Day 181: Monday, September 7
Today has been—dare I say it?—pleasant. It started out warm this morning but only topped out around 91 degrees, and the air has been almost uniformly below 100, if not exactly clean. Unbelievably, I’m wearing a hoodie right now as I write this from our deck.
When it was hotter out, earlier in the day, we broke out the slip n’ slide my mom sent our kids, the water guns and an inflatable raft, and went nuts in the backyard with water. It’s surprisingly fun to be hosed by water guns as you jump on the trampoline. I freely admit that, before today, we were going to give away the slip n’ slide since a) our backyard isn’t really big enough or on a steep enough slope to be able to do more than sort of shimmy down the thing on your knees if you’re age 8 and b) there are usually no more than three days of the year when it’d be hot enough to want to use it here without being part of some sort of polar bear challenge. But grandma’s aspirational gifting saved the day. We invited a kid friend over for a bit, too, which was fun for everyone.
Who knows if this good weather patch will last. I just loved the moment when the air cleared enough that I could smell our trees in the backyard again, instead of smoke. Not everyone is happy, though. My cucumber plant has gone wild from the heat, and will probably be pissed if the fog returns. Oh well. I’m wearing a hoodie—outside. Also, we saw two hawks circling lower than usual over our block earlier. It was beautiful, if a little confusing.
Update: okay, I take it all back. This strong wind blowing in the cool air is apparently going to do even more horrible things for spreading the fires and smoke even further across the western US. My bad. [Slowly slinks back inside and removes hoodie.]
Day 182: Tuesday, September 8
Two words for today: Blood sun.
Day 183: Wednesday, September 9
I can’t even. I went to bed last night feeling off, upset stomach and coughing, a little panicked, and decided to sleep in some this morning in the hopes that it would burn away with rest. So I was using the light outside to guide me on when to get up this morning; I needed to get the kids up for school on time--except it never actually got light. When I pulled back the curtain, the sky was red and the whole world dark. It’s hard to describe, but it was eight in the morning, and it looked like we were either on Mars or in hell. I'm imaginative, yes, but this was not an exaggeration. The AQI was only high yellow, though that apparently might change as the ash and smoke begin falling to the earth. Hopefully not?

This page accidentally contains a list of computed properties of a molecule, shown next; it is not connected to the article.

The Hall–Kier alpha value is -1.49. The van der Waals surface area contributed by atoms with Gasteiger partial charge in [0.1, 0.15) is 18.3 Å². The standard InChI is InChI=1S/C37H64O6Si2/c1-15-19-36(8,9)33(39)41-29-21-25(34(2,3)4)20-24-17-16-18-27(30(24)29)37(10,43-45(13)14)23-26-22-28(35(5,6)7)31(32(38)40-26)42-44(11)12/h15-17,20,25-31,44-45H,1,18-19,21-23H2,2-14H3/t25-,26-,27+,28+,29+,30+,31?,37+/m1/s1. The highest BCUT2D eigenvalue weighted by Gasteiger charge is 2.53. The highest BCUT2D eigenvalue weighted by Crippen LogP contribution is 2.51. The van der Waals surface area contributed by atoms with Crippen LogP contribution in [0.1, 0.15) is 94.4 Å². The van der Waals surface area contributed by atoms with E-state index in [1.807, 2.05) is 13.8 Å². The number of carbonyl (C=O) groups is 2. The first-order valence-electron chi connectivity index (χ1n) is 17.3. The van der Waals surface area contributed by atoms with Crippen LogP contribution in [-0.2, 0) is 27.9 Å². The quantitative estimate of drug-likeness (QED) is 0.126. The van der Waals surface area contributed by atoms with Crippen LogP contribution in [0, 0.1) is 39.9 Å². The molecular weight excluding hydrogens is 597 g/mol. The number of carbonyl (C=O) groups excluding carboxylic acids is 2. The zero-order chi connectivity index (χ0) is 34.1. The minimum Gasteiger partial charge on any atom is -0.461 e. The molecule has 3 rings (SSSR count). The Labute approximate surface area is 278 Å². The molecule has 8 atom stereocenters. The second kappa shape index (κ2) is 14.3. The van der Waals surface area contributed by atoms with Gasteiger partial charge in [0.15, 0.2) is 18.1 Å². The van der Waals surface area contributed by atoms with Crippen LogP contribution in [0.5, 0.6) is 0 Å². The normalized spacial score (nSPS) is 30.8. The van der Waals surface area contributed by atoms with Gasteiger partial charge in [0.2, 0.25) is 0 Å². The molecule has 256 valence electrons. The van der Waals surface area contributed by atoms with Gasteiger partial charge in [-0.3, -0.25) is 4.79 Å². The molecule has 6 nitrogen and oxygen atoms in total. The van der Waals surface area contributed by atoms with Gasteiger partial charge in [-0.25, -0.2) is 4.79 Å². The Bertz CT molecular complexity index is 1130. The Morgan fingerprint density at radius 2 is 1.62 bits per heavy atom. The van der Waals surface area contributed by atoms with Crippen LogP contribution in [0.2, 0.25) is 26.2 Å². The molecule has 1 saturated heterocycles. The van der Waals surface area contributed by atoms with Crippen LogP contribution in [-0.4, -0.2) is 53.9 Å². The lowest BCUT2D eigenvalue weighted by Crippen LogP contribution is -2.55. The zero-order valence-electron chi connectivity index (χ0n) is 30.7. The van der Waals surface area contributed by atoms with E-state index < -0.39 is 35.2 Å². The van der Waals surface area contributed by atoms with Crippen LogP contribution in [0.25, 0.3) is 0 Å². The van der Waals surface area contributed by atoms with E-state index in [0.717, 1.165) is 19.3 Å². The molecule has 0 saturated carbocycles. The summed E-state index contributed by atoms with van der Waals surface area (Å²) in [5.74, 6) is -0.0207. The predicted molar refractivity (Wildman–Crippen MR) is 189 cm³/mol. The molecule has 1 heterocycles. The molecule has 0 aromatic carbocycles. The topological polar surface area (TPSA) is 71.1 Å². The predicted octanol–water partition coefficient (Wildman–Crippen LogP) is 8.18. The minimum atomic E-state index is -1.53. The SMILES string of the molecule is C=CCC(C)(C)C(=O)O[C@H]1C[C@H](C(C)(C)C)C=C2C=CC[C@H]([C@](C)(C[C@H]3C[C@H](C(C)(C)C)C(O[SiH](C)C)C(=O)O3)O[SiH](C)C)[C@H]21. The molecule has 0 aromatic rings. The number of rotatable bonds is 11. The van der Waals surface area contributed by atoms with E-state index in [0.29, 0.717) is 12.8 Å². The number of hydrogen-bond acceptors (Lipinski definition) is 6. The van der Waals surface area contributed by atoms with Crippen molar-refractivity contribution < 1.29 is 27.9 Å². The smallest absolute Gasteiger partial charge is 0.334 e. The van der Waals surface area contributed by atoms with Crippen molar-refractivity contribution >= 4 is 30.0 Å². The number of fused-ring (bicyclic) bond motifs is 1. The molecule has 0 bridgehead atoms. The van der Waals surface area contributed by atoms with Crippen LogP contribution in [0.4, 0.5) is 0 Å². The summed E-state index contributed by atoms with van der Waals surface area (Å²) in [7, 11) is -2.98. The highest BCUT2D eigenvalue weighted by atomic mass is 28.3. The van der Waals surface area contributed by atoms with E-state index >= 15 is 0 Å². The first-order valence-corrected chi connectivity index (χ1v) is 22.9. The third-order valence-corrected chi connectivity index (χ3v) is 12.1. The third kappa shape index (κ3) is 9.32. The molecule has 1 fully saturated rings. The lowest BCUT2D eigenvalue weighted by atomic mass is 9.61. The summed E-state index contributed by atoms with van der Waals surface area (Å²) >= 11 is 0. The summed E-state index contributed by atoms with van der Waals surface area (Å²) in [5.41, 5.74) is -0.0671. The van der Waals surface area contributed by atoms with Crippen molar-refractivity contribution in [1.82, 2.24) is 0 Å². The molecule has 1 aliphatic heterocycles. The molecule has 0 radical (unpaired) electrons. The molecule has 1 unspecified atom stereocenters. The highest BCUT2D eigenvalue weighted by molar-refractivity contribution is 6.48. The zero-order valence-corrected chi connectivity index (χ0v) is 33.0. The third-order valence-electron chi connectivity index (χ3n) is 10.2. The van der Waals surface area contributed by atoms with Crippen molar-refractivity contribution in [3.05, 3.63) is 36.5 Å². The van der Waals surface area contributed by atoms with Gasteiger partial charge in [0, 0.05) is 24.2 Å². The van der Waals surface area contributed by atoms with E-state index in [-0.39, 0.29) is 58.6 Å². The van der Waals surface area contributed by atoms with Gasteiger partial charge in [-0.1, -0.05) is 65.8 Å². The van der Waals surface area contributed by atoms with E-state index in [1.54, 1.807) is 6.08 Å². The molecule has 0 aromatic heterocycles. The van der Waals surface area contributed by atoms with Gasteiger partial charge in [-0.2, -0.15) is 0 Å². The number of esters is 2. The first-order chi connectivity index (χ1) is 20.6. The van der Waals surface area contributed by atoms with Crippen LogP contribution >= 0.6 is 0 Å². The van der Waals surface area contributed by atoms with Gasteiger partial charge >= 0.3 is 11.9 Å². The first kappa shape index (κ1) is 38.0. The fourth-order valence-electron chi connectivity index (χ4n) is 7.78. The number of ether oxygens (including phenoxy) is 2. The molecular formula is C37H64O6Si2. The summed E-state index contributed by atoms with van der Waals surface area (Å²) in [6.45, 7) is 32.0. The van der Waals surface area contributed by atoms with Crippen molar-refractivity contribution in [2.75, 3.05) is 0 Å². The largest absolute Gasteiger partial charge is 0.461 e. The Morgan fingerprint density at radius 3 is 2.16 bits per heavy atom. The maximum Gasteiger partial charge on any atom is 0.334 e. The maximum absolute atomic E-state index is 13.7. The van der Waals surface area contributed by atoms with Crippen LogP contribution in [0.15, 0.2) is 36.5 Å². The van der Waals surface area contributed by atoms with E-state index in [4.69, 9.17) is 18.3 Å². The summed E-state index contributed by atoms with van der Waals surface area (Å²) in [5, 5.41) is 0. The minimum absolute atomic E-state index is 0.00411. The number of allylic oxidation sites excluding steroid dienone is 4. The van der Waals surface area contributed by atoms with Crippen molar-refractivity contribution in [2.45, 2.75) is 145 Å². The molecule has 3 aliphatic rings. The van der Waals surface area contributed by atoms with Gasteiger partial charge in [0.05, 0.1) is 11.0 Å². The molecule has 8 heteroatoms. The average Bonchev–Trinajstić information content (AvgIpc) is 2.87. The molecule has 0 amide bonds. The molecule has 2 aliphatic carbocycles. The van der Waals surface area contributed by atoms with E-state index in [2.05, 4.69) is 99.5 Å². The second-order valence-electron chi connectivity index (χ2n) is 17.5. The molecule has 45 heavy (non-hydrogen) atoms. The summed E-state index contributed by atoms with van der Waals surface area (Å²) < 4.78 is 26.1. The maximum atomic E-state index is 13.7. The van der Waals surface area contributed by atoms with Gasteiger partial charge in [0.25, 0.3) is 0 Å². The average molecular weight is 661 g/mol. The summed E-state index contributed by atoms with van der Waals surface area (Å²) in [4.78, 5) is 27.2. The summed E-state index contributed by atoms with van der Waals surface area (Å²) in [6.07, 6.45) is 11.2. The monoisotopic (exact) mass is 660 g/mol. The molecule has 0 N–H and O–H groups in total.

It hasn’t gotten any better in the remaining hours. Darker for a while, then lighter in sort of a toxic orange fart kind of way and now jaundice yellow. The kids are still dutifully plugging away at (night) school, which is about as absurd feeling as it sounds, but what else are we going to do? The cat was also freaking out, running around doing spastic sprints, and looking hunted. Maybe he was? I don’t know; it can't be easy to find yourself in perpetual night. I’ve been trying to keep everything light inside, laughing at the insanity of this all with the kids, ear rubbing the cat into purring calmness, playing some song called F2020 that a friend recommended. We ate some of those Frangos; I've reclaimed them from the library. But let’s be honest, this is some end times shit and it’s not remotely funny. I admit: I want out. There is no out, nowhere on the west coast of the United States, but I still want it. My husband remains convinced there’s nothing to worry about, and I find it hard to like him at the moment.
Our slip n' slide is covered in ash in the backyard.
My daughter wrote a poem about today:
here I am, sitting in smoke cooped up with nothing to do but stare out and see nothing but orange orange air. I’ve done all my doodles and ate all my snacks I just want it to stop to go to to the park and play frisbee for this to end and be free once again and if not next year I’ll spread my wings and fly because mr. president is a foolish man than shall not last as president for long.